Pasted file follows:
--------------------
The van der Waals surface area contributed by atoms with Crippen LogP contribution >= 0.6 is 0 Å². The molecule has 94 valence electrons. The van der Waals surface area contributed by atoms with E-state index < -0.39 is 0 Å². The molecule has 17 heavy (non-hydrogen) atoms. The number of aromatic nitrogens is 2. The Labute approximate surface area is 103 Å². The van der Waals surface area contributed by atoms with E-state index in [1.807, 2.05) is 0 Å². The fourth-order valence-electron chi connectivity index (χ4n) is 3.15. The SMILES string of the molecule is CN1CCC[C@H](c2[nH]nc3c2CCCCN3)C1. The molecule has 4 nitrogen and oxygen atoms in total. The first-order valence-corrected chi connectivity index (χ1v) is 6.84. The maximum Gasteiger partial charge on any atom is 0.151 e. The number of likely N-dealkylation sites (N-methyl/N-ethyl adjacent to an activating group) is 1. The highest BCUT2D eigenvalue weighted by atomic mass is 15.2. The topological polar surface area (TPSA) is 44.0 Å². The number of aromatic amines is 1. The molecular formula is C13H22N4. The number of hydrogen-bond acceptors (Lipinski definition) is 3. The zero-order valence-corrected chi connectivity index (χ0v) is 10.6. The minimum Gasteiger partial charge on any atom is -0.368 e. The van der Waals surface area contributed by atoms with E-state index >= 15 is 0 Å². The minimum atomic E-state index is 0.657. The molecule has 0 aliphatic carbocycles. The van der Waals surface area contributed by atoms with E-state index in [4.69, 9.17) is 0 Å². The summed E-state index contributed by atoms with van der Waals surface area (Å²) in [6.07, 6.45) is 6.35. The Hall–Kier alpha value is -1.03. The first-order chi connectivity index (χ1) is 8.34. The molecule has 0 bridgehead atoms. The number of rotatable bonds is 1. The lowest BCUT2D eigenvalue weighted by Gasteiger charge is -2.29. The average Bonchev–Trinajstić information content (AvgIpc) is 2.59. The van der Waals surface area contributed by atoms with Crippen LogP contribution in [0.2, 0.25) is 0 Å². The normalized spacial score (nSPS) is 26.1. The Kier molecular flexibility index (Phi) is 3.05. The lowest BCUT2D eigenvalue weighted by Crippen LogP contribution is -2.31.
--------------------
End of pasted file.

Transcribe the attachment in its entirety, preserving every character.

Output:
The van der Waals surface area contributed by atoms with Crippen LogP contribution >= 0.6 is 0 Å². The molecule has 94 valence electrons. The van der Waals surface area contributed by atoms with E-state index < -0.39 is 0 Å². The molecule has 17 heavy (non-hydrogen) atoms. The number of aromatic nitrogens is 2. The Labute approximate surface area is 103 Å². The van der Waals surface area contributed by atoms with E-state index in [1.807, 2.05) is 0 Å². The fourth-order valence-electron chi connectivity index (χ4n) is 3.15. The SMILES string of the molecule is CN1CCC[C@H](c2[nH]nc3c2CCCCN3)C1. The molecule has 4 nitrogen and oxygen atoms in total. The first-order valence-corrected chi connectivity index (χ1v) is 6.84. The maximum Gasteiger partial charge on any atom is 0.151 e. The number of likely N-dealkylation sites (N-methyl/N-ethyl adjacent to an activating group) is 1. The highest BCUT2D eigenvalue weighted by atomic mass is 15.2. The topological polar surface area (TPSA) is 44.0 Å². The number of aromatic amines is 1. The molecular formula is C13H22N4. The number of hydrogen-bond acceptors (Lipinski definition) is 3. The zero-order valence-corrected chi connectivity index (χ0v) is 10.6. The minimum Gasteiger partial charge on any atom is -0.368 e. The van der Waals surface area contributed by atoms with E-state index >= 15 is 0 Å². The minimum atomic E-state index is 0.657. The molecule has 0 aliphatic carbocycles. The van der Waals surface area contributed by atoms with E-state index in [4.69, 9.17) is 0 Å². The summed E-state index contributed by atoms with van der Waals surface area (Å²) in [6.07, 6.45) is 6.35. The Hall–Kier alpha value is -1.03. The first-order chi connectivity index (χ1) is 8.34. The molecule has 0 bridgehead atoms. The number of rotatable bonds is 1. The lowest BCUT2D eigenvalue weighted by Gasteiger charge is -2.29. The average Bonchev–Trinajstić information content (AvgIpc) is 2.59. The van der Waals surface area contributed by atoms with Crippen LogP contribution in [0.2, 0.25) is 0 Å². The normalized spacial score (nSPS) is 26.1. The Kier molecular flexibility index (Phi) is 3.05. The lowest BCUT2D eigenvalue weighted by Crippen LogP contribution is -2.31.